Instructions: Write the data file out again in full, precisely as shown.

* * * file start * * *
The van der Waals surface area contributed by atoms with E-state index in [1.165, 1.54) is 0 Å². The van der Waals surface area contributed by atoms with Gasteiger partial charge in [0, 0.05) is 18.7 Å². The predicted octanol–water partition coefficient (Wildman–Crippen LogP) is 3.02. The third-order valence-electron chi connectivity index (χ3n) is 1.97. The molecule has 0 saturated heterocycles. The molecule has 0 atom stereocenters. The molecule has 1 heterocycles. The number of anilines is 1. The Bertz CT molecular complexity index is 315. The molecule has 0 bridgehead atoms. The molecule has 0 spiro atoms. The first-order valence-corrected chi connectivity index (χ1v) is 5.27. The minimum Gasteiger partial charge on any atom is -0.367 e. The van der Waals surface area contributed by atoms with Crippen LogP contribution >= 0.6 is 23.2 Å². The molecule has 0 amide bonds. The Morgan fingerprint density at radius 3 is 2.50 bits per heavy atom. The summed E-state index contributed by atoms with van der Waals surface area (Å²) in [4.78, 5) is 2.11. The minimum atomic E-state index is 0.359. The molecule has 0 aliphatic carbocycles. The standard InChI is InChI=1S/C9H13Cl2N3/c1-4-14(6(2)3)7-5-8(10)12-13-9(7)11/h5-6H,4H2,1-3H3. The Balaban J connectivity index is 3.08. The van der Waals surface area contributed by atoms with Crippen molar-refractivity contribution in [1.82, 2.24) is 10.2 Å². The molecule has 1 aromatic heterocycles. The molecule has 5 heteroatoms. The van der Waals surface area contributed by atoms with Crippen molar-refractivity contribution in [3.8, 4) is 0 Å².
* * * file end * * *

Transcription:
The van der Waals surface area contributed by atoms with E-state index in [1.165, 1.54) is 0 Å². The van der Waals surface area contributed by atoms with Gasteiger partial charge in [0, 0.05) is 18.7 Å². The predicted octanol–water partition coefficient (Wildman–Crippen LogP) is 3.02. The third-order valence-electron chi connectivity index (χ3n) is 1.97. The molecule has 0 saturated heterocycles. The molecule has 0 atom stereocenters. The molecule has 1 heterocycles. The number of anilines is 1. The Bertz CT molecular complexity index is 315. The molecule has 0 bridgehead atoms. The molecule has 0 spiro atoms. The first-order valence-corrected chi connectivity index (χ1v) is 5.27. The minimum Gasteiger partial charge on any atom is -0.367 e. The van der Waals surface area contributed by atoms with Crippen LogP contribution >= 0.6 is 23.2 Å². The molecule has 0 amide bonds. The Morgan fingerprint density at radius 3 is 2.50 bits per heavy atom. The summed E-state index contributed by atoms with van der Waals surface area (Å²) in [4.78, 5) is 2.11. The minimum atomic E-state index is 0.359. The molecule has 0 aliphatic carbocycles. The standard InChI is InChI=1S/C9H13Cl2N3/c1-4-14(6(2)3)7-5-8(10)12-13-9(7)11/h5-6H,4H2,1-3H3. The Balaban J connectivity index is 3.08. The van der Waals surface area contributed by atoms with Crippen molar-refractivity contribution in [1.82, 2.24) is 10.2 Å². The molecule has 1 aromatic heterocycles. The molecule has 5 heteroatoms. The van der Waals surface area contributed by atoms with Crippen molar-refractivity contribution in [3.8, 4) is 0 Å².